The Path to the American Revolution
The Stamp Act

was passed in
March 1765
and became effective
November 1, 1765
the colonies

To pay for some of the costs of the French and Indian War, in March of 1765, Lord George Grenville asked the English Parliament to impose the Stamp Act. This was the first direct tax on the American colonies. All printed materials were taxed, including; newspapers, pamphlets, bills, legal documents, licenses, almanacs, dice and playing cards. The law would go into effect November 1, 1765.

Britain thought they would collect 60,000 pounds a year from this tax. Even though each stamp would only cost from 1/2 penny to 10 pounds, the colonists were afraid that England would not stop at just this tax.

The colonists were infuriated over this decision by King George III. The colonists felt they should be taxed only by their own government, they didn't like the British troops in their land, and they didn't like that the tax had to be paid in silver.

In May, Patrick Henry presents seven resolutions to the House of Burgesses that basically say only the Virginia assembly can legally tax Virginia residents. He is quoted as saying, "If this be treason, make the most of it."

In July, the first group of Sons of Liberty is formed in a number of colonial towns. It is an underground organization of people who oppose the Stamp Act. The members decided to use violence and intimidation to fight against the Stamp Act. The Sons of Liberty burned the stamps. They threatened the stamp agents. Most stamp agents were scared of the Sons of Liberty. Samuel Adams lead the group in Boston. He attacked the Act in the city's newspapers. One time they hung a puppet that looked like the stamp agent to a tree. That tree is known as the Liberty Tree.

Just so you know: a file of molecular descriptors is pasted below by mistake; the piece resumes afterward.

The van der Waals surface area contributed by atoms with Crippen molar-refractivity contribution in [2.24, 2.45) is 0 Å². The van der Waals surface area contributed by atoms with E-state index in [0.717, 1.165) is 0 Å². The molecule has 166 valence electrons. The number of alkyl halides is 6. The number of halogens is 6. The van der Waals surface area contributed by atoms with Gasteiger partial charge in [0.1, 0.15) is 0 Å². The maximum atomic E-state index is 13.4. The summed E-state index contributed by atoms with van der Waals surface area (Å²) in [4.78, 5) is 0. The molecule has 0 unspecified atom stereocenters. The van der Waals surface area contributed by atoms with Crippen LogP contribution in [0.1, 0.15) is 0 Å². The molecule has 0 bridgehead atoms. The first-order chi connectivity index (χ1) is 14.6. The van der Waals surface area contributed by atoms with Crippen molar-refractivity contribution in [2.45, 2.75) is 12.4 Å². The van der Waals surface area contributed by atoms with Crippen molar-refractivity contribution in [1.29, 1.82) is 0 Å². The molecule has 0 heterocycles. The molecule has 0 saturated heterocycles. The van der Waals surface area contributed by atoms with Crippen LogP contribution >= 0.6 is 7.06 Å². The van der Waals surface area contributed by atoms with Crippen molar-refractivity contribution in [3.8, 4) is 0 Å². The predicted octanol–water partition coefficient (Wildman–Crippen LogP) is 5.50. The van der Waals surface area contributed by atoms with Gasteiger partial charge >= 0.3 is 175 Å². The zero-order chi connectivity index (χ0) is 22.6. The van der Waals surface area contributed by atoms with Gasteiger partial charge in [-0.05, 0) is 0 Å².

On August 26, a mob in Boston attacks the home of Thomas Hutchinson, Chief Justice of Massachusetts, as Hutchinson and his family narrowly escape.

On October 7, 1765, representatives from nine colonies attend the Stamp Act Congress in New York City. This Congress passes a resolution to be sent to King George III and the English Parliament. The petition requests the repeal of the Stamp Act and the Acts of 1764. The petition stated only colonial legislatures could tax residents of the colonies and taxation without representation violates their basic civil rights.

On November 1, 1765, almost all daily business and transactions in the colonies came to a stop when the Stamp Act went into effect because the colonists refused to use the stamps. In New York City, a mob made a stuffed image of its royal governor, burned it, harassed the British troops, and then looted homes.



When the colonists refused
to pay for the stamps,
King George III passed the
Townshend Acts to collect taxes
they weren't getting from the Stamp Act
acts were passed.